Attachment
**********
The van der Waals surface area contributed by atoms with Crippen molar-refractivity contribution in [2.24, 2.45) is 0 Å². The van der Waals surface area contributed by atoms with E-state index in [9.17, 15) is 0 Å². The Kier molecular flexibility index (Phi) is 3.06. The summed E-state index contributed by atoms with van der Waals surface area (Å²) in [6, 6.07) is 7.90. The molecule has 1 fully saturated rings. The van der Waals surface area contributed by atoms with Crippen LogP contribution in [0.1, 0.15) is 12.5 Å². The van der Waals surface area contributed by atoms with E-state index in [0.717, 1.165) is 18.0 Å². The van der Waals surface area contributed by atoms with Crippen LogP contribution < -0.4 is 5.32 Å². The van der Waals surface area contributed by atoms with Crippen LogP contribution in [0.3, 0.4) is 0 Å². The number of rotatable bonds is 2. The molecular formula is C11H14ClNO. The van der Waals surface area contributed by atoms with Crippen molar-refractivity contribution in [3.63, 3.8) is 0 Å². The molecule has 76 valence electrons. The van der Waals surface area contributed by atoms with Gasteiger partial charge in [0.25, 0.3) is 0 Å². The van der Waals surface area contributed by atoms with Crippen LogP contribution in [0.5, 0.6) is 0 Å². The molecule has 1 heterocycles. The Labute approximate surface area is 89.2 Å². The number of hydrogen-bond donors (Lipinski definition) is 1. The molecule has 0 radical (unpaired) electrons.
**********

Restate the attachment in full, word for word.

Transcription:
The van der Waals surface area contributed by atoms with Crippen molar-refractivity contribution in [2.24, 2.45) is 0 Å². The van der Waals surface area contributed by atoms with E-state index in [9.17, 15) is 0 Å². The Kier molecular flexibility index (Phi) is 3.06. The summed E-state index contributed by atoms with van der Waals surface area (Å²) in [6, 6.07) is 7.90. The molecule has 1 fully saturated rings. The van der Waals surface area contributed by atoms with Crippen LogP contribution in [0.1, 0.15) is 12.5 Å². The van der Waals surface area contributed by atoms with E-state index in [0.717, 1.165) is 18.0 Å². The van der Waals surface area contributed by atoms with Crippen LogP contribution < -0.4 is 5.32 Å². The van der Waals surface area contributed by atoms with Crippen LogP contribution in [0.3, 0.4) is 0 Å². The number of rotatable bonds is 2. The molecular formula is C11H14ClNO. The van der Waals surface area contributed by atoms with Crippen molar-refractivity contribution in [3.63, 3.8) is 0 Å². The molecule has 76 valence electrons. The van der Waals surface area contributed by atoms with Gasteiger partial charge in [0.25, 0.3) is 0 Å². The van der Waals surface area contributed by atoms with Crippen LogP contribution in [0.5, 0.6) is 0 Å². The molecule has 1 heterocycles. The Labute approximate surface area is 89.2 Å². The number of hydrogen-bond donors (Lipinski definition) is 1. The molecule has 0 radical (unpaired) electrons.